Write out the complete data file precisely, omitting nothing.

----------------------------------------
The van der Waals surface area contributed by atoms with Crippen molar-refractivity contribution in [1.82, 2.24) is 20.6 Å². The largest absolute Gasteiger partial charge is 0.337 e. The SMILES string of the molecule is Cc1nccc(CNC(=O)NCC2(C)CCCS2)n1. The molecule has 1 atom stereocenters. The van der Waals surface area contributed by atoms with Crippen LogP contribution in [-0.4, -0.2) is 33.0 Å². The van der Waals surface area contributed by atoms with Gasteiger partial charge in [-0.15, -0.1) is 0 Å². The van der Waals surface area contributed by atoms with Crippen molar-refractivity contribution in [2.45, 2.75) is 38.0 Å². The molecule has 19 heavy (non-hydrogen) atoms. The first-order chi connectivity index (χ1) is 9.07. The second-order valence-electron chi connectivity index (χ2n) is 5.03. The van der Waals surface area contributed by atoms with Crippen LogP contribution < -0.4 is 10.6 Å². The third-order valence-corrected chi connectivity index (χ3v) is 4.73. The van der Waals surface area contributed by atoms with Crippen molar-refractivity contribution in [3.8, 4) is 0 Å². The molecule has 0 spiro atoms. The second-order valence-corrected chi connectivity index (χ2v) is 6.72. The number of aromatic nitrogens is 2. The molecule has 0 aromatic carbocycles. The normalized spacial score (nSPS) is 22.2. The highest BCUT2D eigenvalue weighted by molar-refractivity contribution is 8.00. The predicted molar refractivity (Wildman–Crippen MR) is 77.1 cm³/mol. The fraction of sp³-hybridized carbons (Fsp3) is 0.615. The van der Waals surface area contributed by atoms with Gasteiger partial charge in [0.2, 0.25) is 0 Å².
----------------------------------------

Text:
The van der Waals surface area contributed by atoms with Crippen molar-refractivity contribution in [1.82, 2.24) is 20.6 Å². The largest absolute Gasteiger partial charge is 0.337 e. The SMILES string of the molecule is Cc1nccc(CNC(=O)NCC2(C)CCCS2)n1. The molecule has 1 atom stereocenters. The van der Waals surface area contributed by atoms with Crippen LogP contribution in [-0.4, -0.2) is 33.0 Å². The van der Waals surface area contributed by atoms with Gasteiger partial charge in [-0.15, -0.1) is 0 Å². The van der Waals surface area contributed by atoms with Crippen molar-refractivity contribution in [2.45, 2.75) is 38.0 Å². The molecule has 19 heavy (non-hydrogen) atoms. The first-order chi connectivity index (χ1) is 9.07. The second-order valence-electron chi connectivity index (χ2n) is 5.03. The van der Waals surface area contributed by atoms with Crippen LogP contribution < -0.4 is 10.6 Å². The third-order valence-corrected chi connectivity index (χ3v) is 4.73. The van der Waals surface area contributed by atoms with Crippen molar-refractivity contribution in [3.8, 4) is 0 Å². The molecule has 0 spiro atoms. The second-order valence-corrected chi connectivity index (χ2v) is 6.72. The number of aromatic nitrogens is 2. The molecule has 0 aromatic carbocycles. The normalized spacial score (nSPS) is 22.2. The highest BCUT2D eigenvalue weighted by molar-refractivity contribution is 8.00. The predicted molar refractivity (Wildman–Crippen MR) is 77.1 cm³/mol. The fraction of sp³-hybridized carbons (Fsp3) is 0.615. The van der Waals surface area contributed by atoms with Gasteiger partial charge in [0.2, 0.25) is 0 Å².